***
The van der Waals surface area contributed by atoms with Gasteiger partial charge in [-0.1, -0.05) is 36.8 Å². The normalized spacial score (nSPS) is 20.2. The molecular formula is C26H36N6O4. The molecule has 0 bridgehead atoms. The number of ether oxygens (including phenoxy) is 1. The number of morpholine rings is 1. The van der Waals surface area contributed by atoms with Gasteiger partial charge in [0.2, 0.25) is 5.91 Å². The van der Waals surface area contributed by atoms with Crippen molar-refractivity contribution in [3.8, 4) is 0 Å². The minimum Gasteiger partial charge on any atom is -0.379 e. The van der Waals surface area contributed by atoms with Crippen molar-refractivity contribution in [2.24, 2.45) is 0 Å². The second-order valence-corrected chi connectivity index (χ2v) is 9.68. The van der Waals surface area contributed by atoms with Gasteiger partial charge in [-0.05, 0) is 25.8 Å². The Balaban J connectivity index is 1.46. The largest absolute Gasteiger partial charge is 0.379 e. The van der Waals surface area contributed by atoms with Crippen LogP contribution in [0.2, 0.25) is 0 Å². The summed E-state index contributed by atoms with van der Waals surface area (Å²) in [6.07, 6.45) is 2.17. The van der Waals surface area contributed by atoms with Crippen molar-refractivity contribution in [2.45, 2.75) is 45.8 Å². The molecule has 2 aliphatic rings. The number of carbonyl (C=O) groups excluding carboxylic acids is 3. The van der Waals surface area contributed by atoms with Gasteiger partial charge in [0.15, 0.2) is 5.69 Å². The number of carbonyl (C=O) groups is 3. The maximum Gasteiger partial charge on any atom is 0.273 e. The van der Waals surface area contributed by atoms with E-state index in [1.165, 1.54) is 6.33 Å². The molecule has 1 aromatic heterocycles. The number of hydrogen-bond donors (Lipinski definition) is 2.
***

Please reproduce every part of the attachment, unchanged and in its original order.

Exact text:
The van der Waals surface area contributed by atoms with Gasteiger partial charge in [-0.1, -0.05) is 36.8 Å². The normalized spacial score (nSPS) is 20.2. The molecular formula is C26H36N6O4. The molecule has 0 bridgehead atoms. The number of ether oxygens (including phenoxy) is 1. The number of morpholine rings is 1. The van der Waals surface area contributed by atoms with Gasteiger partial charge in [0.2, 0.25) is 5.91 Å². The van der Waals surface area contributed by atoms with Crippen molar-refractivity contribution in [3.8, 4) is 0 Å². The minimum Gasteiger partial charge on any atom is -0.379 e. The van der Waals surface area contributed by atoms with Crippen molar-refractivity contribution in [2.24, 2.45) is 0 Å². The second-order valence-corrected chi connectivity index (χ2v) is 9.68. The van der Waals surface area contributed by atoms with Gasteiger partial charge in [-0.05, 0) is 25.8 Å². The Balaban J connectivity index is 1.46. The largest absolute Gasteiger partial charge is 0.379 e. The van der Waals surface area contributed by atoms with Crippen LogP contribution in [0.2, 0.25) is 0 Å². The summed E-state index contributed by atoms with van der Waals surface area (Å²) in [6.07, 6.45) is 2.17. The van der Waals surface area contributed by atoms with Crippen molar-refractivity contribution in [2.45, 2.75) is 45.8 Å². The molecule has 2 aliphatic rings. The number of carbonyl (C=O) groups excluding carboxylic acids is 3. The van der Waals surface area contributed by atoms with Gasteiger partial charge in [0.15, 0.2) is 5.69 Å². The number of carbonyl (C=O) groups is 3. The maximum Gasteiger partial charge on any atom is 0.273 e. The van der Waals surface area contributed by atoms with E-state index in [1.165, 1.54) is 6.33 Å². The molecule has 1 aromatic heterocycles. The number of hydrogen-bond donors (Lipinski definition) is 2.